Exambela, platys Gialos, Chrysopigi & Pharos

Exambela (1.5km)—meaning the ‘vineyards outside’ or ‘beyond’ (although some sources wishfully derive the name from the Turkish ‘aksŸam bela’, meaning ‘trouble in the evening’ and referring to the eating, drinking, dancing and singing for which the village was evidently famous under Turkish rule)—is almost contiguous with Apolloni­a and overlooks it from an eminence to the south. The school building and several substantial houses are in elegant neoclassical style, suggesting the village’s prosperity and independence at the turn of the 20th century. There are walled orchards, gardens and vineyards, thanks to the presence of abundant superficial water. At the southern extremity of the village, near the church of Aghios Demetrios, is one of the island’s best preserved ancient towers, known as the Mavros Pyrgos, or ‘Black Tower’ because of the dark moss-green schist used for its construction, which occurs naturally in an outcrop to the tower’s east side. The tower is large in diameter (c. 11m) and stands to a height of nearly 6m, with 16 surviving parallel courses of constantly varying width, as well as areas of interlocking polygonal masonry. There are a number of refinements here: a protruding base (first two courses); beveled joints in the first seven courses, changing to flush joints above; an arched entrance (now half-filled with earth, and miss the key-stone) with striking chamfered borders to the arch and a decorative groove which echoes its curve. The overall impression is not of Hellenistic masonry, but of earlier work—perhaps of the mid-5th century bc.

The ancient towers of Siphnos

There are the remains of more ancient towers (55) on Siphnos than on any other island. One quarter of those known so far in the Aegean are on Siphnos: and Siphnos in terms of size is only 30th among the islands. It is significant that the island which has the next largest concentration, Thasos (33 towers), was also known for its mining of precious metals in Antiquity. The evidence points clearly to the fact that fortified towers played an important role in guarding the mines and in temporarily storing the ore which, because of its value, needed special protection. Looking at the visible evidence of the dispositions for bolts on the door of the ‘White Tower’ above Platis Gialos, it is clear that some of the towers functioned as ‘safe boxes’. In an age before banks and their vaults, there was a very real problem of safeguarding the island’s accumulated wealth before it was coined, bartered or shipped elsewhere. The lesson of the story told by Herodotus (see above pp. 149–150) of the Samians who arrived in 525 or 524 bc and extorted 100 talents of silver from the islanders, meant that protection became a matter of particular urgency: and the first and finest towers on the island were constructed in the immediate aftermath of that event, probably at communal expense. Nicholas Ashton in his definitive study of the towers (see ‘Further Reading’) notes that, probably in a second phase which lasted right through the 5th century bc, the state built up a network of intercommunicating watchtowers around the island which was designed to provide an early-warning system in case of attack. This accounts for between a dozen and 20 towers at the most: the remaining 30 or more towers, built later, are harder to account for, especially since mining activity was clearly declining in that period. The production of ore did not stop over night, however, and the wealth it still brought to the island’s small population of citizens could well have been something that laid them particularly open to raids and pirate attacks. A number of the 4th century bc towers which are built not on vantage-points but in centres of population and agricultural activity, may simply have been places of refuge, easily accessible for the local population when attack seemed imminent. Finally, the economic changes which came in the Hellenistic era favoured the emergence of large land-owners. Siphnos was a fertile island, with good soil and water by comparison with its neighbours: its land-owners may have followed in the long tradition of tower-building on the island, and built towers at their own expense which surveyed their lands and could be used as storage spaces for produce and machinery, such as olive presses. In short, there are several different types of tower, responding to different needs in different periods of the island’s history.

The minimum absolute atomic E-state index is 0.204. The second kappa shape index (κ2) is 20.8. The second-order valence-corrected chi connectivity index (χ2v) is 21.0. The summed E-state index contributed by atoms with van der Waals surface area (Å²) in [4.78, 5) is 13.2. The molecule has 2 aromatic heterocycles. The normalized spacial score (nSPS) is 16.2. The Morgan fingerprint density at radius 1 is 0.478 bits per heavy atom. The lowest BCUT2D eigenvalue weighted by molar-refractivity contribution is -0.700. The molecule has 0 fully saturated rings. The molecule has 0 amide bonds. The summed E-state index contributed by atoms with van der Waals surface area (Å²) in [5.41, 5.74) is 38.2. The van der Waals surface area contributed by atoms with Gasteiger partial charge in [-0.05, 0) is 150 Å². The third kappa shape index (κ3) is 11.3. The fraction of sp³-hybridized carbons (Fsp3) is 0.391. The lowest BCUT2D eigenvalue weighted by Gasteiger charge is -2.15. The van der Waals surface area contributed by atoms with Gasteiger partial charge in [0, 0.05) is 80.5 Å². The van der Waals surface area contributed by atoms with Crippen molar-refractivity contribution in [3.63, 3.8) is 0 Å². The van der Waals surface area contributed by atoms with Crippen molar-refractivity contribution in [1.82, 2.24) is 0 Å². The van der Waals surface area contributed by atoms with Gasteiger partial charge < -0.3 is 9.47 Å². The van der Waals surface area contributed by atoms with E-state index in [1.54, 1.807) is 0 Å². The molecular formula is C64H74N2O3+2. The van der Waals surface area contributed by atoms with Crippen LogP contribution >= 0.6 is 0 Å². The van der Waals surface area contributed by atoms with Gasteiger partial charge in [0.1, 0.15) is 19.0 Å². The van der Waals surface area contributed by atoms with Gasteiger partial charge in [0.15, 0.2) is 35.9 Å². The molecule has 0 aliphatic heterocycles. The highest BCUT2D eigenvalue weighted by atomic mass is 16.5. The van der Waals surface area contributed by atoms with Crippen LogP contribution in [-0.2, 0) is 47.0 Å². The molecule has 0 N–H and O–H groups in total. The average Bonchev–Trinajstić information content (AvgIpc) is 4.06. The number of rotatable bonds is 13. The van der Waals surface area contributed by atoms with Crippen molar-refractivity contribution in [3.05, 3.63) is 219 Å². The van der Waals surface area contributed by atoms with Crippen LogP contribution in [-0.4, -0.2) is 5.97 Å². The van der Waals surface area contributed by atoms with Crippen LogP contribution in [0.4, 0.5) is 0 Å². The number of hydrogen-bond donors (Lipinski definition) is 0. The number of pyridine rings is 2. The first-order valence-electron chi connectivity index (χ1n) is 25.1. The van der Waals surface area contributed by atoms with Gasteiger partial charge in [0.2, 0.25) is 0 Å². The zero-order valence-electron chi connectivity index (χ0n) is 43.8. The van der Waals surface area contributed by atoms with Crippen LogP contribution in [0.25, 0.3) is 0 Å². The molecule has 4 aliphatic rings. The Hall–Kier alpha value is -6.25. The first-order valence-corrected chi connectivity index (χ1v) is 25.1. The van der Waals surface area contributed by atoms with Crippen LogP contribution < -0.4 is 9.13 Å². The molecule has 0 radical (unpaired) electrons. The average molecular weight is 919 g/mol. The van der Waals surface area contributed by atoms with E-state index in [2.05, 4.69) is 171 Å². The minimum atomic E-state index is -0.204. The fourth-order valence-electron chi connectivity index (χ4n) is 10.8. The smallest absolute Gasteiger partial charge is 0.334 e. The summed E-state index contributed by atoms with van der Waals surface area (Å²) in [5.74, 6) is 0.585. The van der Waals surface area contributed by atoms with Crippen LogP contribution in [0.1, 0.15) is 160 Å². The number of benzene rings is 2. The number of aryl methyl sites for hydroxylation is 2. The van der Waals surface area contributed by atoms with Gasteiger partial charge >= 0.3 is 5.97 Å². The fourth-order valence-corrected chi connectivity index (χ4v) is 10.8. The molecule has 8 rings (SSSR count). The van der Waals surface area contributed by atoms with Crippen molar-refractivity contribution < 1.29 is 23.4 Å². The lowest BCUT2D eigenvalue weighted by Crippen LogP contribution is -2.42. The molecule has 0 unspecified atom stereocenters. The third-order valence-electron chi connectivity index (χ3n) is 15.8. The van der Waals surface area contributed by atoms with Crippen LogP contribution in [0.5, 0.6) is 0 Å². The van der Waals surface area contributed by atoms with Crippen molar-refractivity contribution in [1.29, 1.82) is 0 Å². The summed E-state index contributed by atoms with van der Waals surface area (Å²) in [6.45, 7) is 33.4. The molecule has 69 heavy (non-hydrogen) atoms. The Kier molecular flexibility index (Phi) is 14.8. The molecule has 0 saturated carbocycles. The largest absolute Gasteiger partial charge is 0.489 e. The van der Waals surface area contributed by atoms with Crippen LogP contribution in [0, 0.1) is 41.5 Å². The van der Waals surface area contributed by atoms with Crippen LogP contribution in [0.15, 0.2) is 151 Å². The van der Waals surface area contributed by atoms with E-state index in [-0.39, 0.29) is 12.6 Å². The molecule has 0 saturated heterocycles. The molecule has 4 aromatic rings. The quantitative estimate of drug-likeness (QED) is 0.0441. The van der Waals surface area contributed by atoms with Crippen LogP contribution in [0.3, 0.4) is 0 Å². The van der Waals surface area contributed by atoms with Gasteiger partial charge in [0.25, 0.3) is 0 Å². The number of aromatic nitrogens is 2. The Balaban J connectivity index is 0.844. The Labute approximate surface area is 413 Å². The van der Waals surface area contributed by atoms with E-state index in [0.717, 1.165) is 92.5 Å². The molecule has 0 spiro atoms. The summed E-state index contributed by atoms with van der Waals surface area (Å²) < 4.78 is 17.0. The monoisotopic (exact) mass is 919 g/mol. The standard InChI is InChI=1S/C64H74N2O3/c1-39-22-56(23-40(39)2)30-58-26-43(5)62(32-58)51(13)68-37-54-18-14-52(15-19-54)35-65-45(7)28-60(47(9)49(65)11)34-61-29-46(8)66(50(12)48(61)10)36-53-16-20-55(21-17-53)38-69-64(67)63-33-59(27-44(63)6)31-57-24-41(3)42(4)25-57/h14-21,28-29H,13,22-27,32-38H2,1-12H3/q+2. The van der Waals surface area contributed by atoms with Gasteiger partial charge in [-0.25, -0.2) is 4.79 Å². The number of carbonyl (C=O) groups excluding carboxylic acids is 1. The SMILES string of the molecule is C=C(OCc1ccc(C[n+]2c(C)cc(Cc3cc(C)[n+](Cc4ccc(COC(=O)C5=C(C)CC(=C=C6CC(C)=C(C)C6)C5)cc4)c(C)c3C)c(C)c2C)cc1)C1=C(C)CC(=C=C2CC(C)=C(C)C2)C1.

The towers are round because they begin as defensive buildings, and round structures have notable ad vantages over rectangular ones in terms of strength and impregnability. The stairs visible inside the better preserved towers point to their having often had two or more floors; some had water cisterns in their base; all had well-designed doorways for accommodating robust doors with bolts. What is intriguing for the visitor is the variety of refinements in such apparently homogeneous buildings: different designs of masonry, sometimes interlocking, sometimes isodomic, sometimes beveled, sometimes flush, but always meticulously drafted and set; there are different finishings to the blocks, and different materials even, varying from the dark green schist of the ‘Black Tower’ in Exambela, to the clear—probably Parian—marble of the ‘White Tower’ at Platis Gialos. Some have defined bases; some have insets; some have arched doorways with framing grooves whose purpose is nothing more than embellishment. When they survive to an appreciable height, the towers are always majestic and they appeal through the simple beauty of their craftsmanship.

Exambela ends some distance before the main road crosses the steep valley of the Erkies Torrent, which is lined with terraces of olives, dovecotes and chapels, as it runs down to Seralia Bay below Kastro. To the right beyond the bridge, the monastery of the Panaghia Vrysis or Vrysiani­ (2.3km) is visible up a flight of steps from the road on the edge of an area of ruined houses which was once a dependent agricultural community. The monastery, as its name—‘of the fountain’—implies, was founded beside one of the island’s strongest springs: it was built in the mid-17th century thanks to the endowment of a Logothete (a high-ranking official) named Benjamin. The catholicon, dedicated to the Nativity of the Virgin, is of classic 17th century inscribed-cross form: it has been recently renovated and, as a consequence, a little denatured. Two floors of cells, and the refectory and kitchens surround it in a tight fortified space: there is a small exhibition room of ecclesiastical objects, reliquaries, vestments and manuscripts. The delight of the building is its long * entranceway—a deep, finely-proportioned gallery whose length is rhythmically broken by a series of graceful tapered arches which spring from semi-embedded columns and capitals. The ceiling is raftered with cypress and the floor laid with pale flagstones. It is an architectural space of great beauty and dignity.